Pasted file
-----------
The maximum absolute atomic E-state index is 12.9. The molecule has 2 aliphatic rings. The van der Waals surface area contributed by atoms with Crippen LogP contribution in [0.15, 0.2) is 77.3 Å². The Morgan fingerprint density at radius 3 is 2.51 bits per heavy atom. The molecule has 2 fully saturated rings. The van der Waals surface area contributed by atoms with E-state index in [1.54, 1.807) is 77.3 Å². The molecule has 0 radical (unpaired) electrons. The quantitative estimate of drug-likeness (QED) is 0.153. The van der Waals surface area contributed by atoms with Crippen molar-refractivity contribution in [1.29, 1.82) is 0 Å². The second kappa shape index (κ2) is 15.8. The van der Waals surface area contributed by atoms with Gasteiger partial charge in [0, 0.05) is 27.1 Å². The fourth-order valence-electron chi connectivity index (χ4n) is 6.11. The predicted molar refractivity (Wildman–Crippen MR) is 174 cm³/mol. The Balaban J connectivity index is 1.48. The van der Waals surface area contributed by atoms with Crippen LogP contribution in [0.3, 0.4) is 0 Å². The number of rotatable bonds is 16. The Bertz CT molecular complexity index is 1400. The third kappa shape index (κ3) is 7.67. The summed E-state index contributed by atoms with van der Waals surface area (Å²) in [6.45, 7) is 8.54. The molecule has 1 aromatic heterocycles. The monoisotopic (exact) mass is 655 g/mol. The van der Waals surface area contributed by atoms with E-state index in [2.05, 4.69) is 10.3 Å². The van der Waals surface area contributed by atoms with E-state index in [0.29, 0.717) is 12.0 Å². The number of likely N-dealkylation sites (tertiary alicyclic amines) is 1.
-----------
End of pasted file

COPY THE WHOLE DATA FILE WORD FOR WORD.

The maximum absolute atomic E-state index is 12.9. The molecule has 2 aliphatic rings. The van der Waals surface area contributed by atoms with Crippen LogP contribution in [0.15, 0.2) is 77.3 Å². The Morgan fingerprint density at radius 3 is 2.51 bits per heavy atom. The molecule has 2 fully saturated rings. The van der Waals surface area contributed by atoms with E-state index in [1.54, 1.807) is 77.3 Å². The molecule has 0 radical (unpaired) electrons. The quantitative estimate of drug-likeness (QED) is 0.153. The van der Waals surface area contributed by atoms with Crippen molar-refractivity contribution in [1.29, 1.82) is 0 Å². The second kappa shape index (κ2) is 15.8. The van der Waals surface area contributed by atoms with Gasteiger partial charge in [0, 0.05) is 27.1 Å². The fourth-order valence-electron chi connectivity index (χ4n) is 6.11. The predicted molar refractivity (Wildman–Crippen MR) is 174 cm³/mol. The Balaban J connectivity index is 1.48. The van der Waals surface area contributed by atoms with Crippen LogP contribution in [0.3, 0.4) is 0 Å². The number of rotatable bonds is 16. The Bertz CT molecular complexity index is 1400. The third kappa shape index (κ3) is 7.67. The summed E-state index contributed by atoms with van der Waals surface area (Å²) in [6.45, 7) is 8.54. The molecule has 1 aromatic heterocycles. The monoisotopic (exact) mass is 655 g/mol. The van der Waals surface area contributed by atoms with E-state index in [2.05, 4.69) is 10.3 Å². The van der Waals surface area contributed by atoms with E-state index in [0.29, 0.717) is 12.0 Å². The number of likely N-dealkylation sites (tertiary alicyclic amines) is 1.